Materialise Builds a Replica of King Tut!
In 1922, the treasure-filled tomb of 'The Boy King', King Tutankhamun, was discovered and created a sensation. During the 1970s, the magnificent artifacts were brought to the public in a touring exhibition. These treasures are back ..but you've never seen King Tut like this before!
Materialise is well known in the industry as a leader for Additive Manufacturing solutions. When a replica of King Tut's mummy needed to be built in an expedited fashion, who else but Materialise for the job! New York City is the last stop on the exhibit's U.S. tour and National Geographic, along with Arts and Exhibitions, wanted to add a new and exciting component. They decided that having a replica of King Tut would be just the thing to make the Discovery Times Square Exposition unique. They commissioned Gary Staab, natural history and prehistoric model maker, of Staab Studios to recreate the mummy. All he needed was Materialise to get him started.
Gary Staab had heard of Materialise's software and knew that they could generate 3D files that could be printed on their Mammoth Additive Manufacturing machines. Knowing the time restraints, he was convinced that this method was the perfect starting point for making a replica that is identical to the real mummy.
The process began by importing CT scans of the Tutankhamun mummy into the Mimics software. This Materialise software created an exact 3D model of the actual mummy. From there, 3-matic software by Materialise hollowed the model. Hollowing was important because it reduced the amount of build material and made the final product lighter. In addition, hollow structures can be built faster, as the surface area of each layer is reduced.
Now that the digital model was ready, the Materialise team used their Magics software for fixing the file. This ensured that the model was 'watertight'; a crucial step for 3D printing.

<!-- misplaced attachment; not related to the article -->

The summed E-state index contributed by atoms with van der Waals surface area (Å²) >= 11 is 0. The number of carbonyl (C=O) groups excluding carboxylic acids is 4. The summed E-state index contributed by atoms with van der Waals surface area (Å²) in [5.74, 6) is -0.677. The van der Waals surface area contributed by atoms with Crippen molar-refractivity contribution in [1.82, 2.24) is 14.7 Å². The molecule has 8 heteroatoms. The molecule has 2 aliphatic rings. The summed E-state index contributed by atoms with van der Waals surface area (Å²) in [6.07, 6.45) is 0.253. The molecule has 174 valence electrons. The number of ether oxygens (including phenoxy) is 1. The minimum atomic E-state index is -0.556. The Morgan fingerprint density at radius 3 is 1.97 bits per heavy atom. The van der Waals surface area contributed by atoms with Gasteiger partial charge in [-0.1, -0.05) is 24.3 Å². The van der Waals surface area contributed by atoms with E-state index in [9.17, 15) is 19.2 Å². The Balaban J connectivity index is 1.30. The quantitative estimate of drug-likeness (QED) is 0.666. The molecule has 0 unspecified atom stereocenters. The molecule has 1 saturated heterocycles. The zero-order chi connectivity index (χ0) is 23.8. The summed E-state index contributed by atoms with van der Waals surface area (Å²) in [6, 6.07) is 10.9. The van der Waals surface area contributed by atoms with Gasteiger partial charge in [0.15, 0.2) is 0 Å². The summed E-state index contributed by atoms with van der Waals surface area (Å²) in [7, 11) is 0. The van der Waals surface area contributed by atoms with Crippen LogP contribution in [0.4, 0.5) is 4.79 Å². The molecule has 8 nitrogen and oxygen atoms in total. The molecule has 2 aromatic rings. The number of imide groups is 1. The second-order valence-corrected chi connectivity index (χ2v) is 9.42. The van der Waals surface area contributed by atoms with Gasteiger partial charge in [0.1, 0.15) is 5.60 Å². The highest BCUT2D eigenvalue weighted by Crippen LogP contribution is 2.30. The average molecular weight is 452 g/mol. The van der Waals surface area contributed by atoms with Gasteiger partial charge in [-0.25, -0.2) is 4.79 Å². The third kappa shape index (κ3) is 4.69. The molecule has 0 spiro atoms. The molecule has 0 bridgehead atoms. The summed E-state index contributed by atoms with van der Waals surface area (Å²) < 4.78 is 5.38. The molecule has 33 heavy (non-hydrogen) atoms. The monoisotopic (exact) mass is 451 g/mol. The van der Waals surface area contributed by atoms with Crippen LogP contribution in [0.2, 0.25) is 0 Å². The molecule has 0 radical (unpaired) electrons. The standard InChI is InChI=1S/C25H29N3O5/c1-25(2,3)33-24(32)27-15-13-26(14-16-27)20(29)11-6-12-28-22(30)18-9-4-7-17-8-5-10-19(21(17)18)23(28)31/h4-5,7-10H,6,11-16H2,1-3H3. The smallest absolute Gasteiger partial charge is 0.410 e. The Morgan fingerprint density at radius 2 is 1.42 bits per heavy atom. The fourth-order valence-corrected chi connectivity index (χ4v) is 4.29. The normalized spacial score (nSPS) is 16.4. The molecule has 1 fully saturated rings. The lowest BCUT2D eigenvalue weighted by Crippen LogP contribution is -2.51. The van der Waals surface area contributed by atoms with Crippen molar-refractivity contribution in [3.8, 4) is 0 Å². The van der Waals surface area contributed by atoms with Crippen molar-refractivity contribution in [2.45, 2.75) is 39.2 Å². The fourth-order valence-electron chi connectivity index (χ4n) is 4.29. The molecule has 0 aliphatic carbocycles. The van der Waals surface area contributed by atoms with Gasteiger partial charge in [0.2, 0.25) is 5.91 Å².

Having been virtually transformed, King Tut came to life on Materialise's Mammoth Stereolithography Machine. Stereolithography is a process that cures photosensitive resins by a laser that traces the part's cross sectional geometry layer by layer. As the material is a liquid resin, it requires that the part is 'supported' while being built. Materialise has a special software called e-Stage that automatically generates these supports to ensure a successful build. Once the model is built, the supports must be removed. This step, called post-processing, is much easier thanks to the small contact points of the supports generated with e-Stage.
From there, King Tut's model journeyed overseas from Belgium to the Staab studio in Missouri. Once in the studio, Gary Staab added detail, color, and texture to complete the replica and make it look identical to King Tut's actual remains.
King Tut's prototyped body, as well as the other famous artifacts of his tomb, is being showcased in New York City until January 2, 2011.
The Materialise Group
With its headquarters in Leuven, Belgium and branches all over the world, the Materialise Group is best known for its activities in the field of rapid industrial and medical prototyping. Apart from having the largest capacity of rapid prototyping equipment in Europe, Materialise enjoys a worldwide reputation as provider of innovative software solutions. As such, Materialise has acquired the position of market leader for 3D printing and Digital CAD software in addition to being a major player in medical and dental image processing and surgery simulation. Moreover, through its unique .MGX division for design products, Materialise is currently opening the market for customized Rapid Manufacturing. The customer base includes all large companies in the automotive, consumer electronics and consumables sectors. Its medical and dental products are used worldwide by famous hospitals, research institutes and clinicians. Unique design shops all over the world rely on Materialise.MGX. The group has several subsidiaries in Europe, Asia and the USA, and employs over 700 people.
Jamie Milas, Marketing Manager: 734-585-3397 or email@example.com